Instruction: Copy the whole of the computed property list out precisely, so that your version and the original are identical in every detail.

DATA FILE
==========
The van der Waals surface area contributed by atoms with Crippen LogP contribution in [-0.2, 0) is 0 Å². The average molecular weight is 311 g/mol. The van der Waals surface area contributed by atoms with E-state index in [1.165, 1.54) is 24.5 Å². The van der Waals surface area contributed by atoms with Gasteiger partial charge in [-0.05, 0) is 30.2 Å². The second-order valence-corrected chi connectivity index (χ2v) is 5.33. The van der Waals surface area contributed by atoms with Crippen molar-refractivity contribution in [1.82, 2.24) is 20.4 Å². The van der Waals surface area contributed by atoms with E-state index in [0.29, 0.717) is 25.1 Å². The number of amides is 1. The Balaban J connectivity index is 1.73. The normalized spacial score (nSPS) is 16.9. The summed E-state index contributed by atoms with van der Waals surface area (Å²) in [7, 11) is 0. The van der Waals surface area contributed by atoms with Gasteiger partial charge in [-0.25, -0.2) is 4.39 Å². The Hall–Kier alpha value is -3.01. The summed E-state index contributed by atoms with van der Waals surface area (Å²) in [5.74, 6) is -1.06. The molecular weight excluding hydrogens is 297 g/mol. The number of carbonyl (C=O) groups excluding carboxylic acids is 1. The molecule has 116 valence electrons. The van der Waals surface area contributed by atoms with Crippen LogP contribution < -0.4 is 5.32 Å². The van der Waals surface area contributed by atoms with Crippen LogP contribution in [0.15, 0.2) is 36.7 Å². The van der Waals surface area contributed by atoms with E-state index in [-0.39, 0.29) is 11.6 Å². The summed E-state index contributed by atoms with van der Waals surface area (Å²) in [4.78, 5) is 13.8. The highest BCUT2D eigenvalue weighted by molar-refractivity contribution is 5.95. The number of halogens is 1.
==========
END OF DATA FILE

The van der Waals surface area contributed by atoms with Crippen LogP contribution in [-0.2, 0) is 0 Å². The average molecular weight is 311 g/mol. The van der Waals surface area contributed by atoms with E-state index in [1.165, 1.54) is 24.5 Å². The van der Waals surface area contributed by atoms with Gasteiger partial charge in [-0.05, 0) is 30.2 Å². The second-order valence-corrected chi connectivity index (χ2v) is 5.33. The van der Waals surface area contributed by atoms with Crippen molar-refractivity contribution in [1.82, 2.24) is 20.4 Å². The van der Waals surface area contributed by atoms with E-state index in [0.29, 0.717) is 25.1 Å². The number of amides is 1. The Balaban J connectivity index is 1.73. The normalized spacial score (nSPS) is 16.9. The summed E-state index contributed by atoms with van der Waals surface area (Å²) in [7, 11) is 0. The van der Waals surface area contributed by atoms with Gasteiger partial charge in [-0.25, -0.2) is 4.39 Å². The Hall–Kier alpha value is -3.01. The summed E-state index contributed by atoms with van der Waals surface area (Å²) in [5.74, 6) is -1.06. The molecular weight excluding hydrogens is 297 g/mol. The number of carbonyl (C=O) groups excluding carboxylic acids is 1. The molecule has 116 valence electrons. The van der Waals surface area contributed by atoms with Crippen LogP contribution < -0.4 is 5.32 Å². The van der Waals surface area contributed by atoms with Crippen LogP contribution in [0.15, 0.2) is 36.7 Å². The van der Waals surface area contributed by atoms with E-state index in [-0.39, 0.29) is 11.6 Å². The summed E-state index contributed by atoms with van der Waals surface area (Å²) in [4.78, 5) is 13.8. The highest BCUT2D eigenvalue weighted by molar-refractivity contribution is 5.95. The number of halogens is 1.